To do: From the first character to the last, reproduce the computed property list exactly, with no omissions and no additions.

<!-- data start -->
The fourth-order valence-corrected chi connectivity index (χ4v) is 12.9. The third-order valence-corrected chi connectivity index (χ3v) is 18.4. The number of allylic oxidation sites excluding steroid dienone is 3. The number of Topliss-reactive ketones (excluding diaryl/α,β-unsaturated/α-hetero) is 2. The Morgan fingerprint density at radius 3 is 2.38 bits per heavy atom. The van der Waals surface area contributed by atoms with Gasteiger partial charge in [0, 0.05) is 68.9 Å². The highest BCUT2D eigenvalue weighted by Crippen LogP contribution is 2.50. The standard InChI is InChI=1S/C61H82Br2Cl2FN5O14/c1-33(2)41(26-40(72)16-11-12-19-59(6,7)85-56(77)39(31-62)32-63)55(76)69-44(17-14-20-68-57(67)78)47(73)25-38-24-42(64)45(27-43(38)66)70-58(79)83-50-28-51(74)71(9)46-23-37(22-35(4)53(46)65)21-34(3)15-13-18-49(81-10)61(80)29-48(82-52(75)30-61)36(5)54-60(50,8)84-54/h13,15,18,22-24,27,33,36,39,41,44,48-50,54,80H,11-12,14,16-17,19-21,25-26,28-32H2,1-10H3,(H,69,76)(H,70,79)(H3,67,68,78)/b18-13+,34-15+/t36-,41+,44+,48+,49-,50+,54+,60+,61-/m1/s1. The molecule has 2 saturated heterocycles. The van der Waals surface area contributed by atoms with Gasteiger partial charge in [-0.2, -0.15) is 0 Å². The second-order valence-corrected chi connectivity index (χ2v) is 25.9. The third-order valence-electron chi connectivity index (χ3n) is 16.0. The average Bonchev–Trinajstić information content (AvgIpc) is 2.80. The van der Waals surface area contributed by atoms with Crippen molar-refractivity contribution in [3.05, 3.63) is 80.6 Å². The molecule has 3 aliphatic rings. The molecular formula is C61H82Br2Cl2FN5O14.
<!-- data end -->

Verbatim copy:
The fourth-order valence-corrected chi connectivity index (χ4v) is 12.9. The third-order valence-corrected chi connectivity index (χ3v) is 18.4. The number of allylic oxidation sites excluding steroid dienone is 3. The number of Topliss-reactive ketones (excluding diaryl/α,β-unsaturated/α-hetero) is 2. The Morgan fingerprint density at radius 3 is 2.38 bits per heavy atom. The van der Waals surface area contributed by atoms with Gasteiger partial charge in [0, 0.05) is 68.9 Å². The highest BCUT2D eigenvalue weighted by Crippen LogP contribution is 2.50. The standard InChI is InChI=1S/C61H82Br2Cl2FN5O14/c1-33(2)41(26-40(72)16-11-12-19-59(6,7)85-56(77)39(31-62)32-63)55(76)69-44(17-14-20-68-57(67)78)47(73)25-38-24-42(64)45(27-43(38)66)70-58(79)83-50-28-51(74)71(9)46-23-37(22-35(4)53(46)65)21-34(3)15-13-18-49(81-10)61(80)29-48(82-52(75)30-61)36(5)54-60(50,8)84-54/h13,15,18,22-24,27,33,36,39,41,44,48-50,54,80H,11-12,14,16-17,19-21,25-26,28-32H2,1-10H3,(H,69,76)(H,70,79)(H3,67,68,78)/b18-13+,34-15+/t36-,41+,44+,48+,49-,50+,54+,60+,61-/m1/s1. The molecule has 2 saturated heterocycles. The van der Waals surface area contributed by atoms with Gasteiger partial charge in [-0.2, -0.15) is 0 Å². The second-order valence-corrected chi connectivity index (χ2v) is 25.9. The third-order valence-electron chi connectivity index (χ3n) is 16.0. The average Bonchev–Trinajstić information content (AvgIpc) is 2.80. The van der Waals surface area contributed by atoms with Crippen molar-refractivity contribution in [3.05, 3.63) is 80.6 Å². The molecule has 3 aliphatic rings. The molecular formula is C61H82Br2Cl2FN5O14.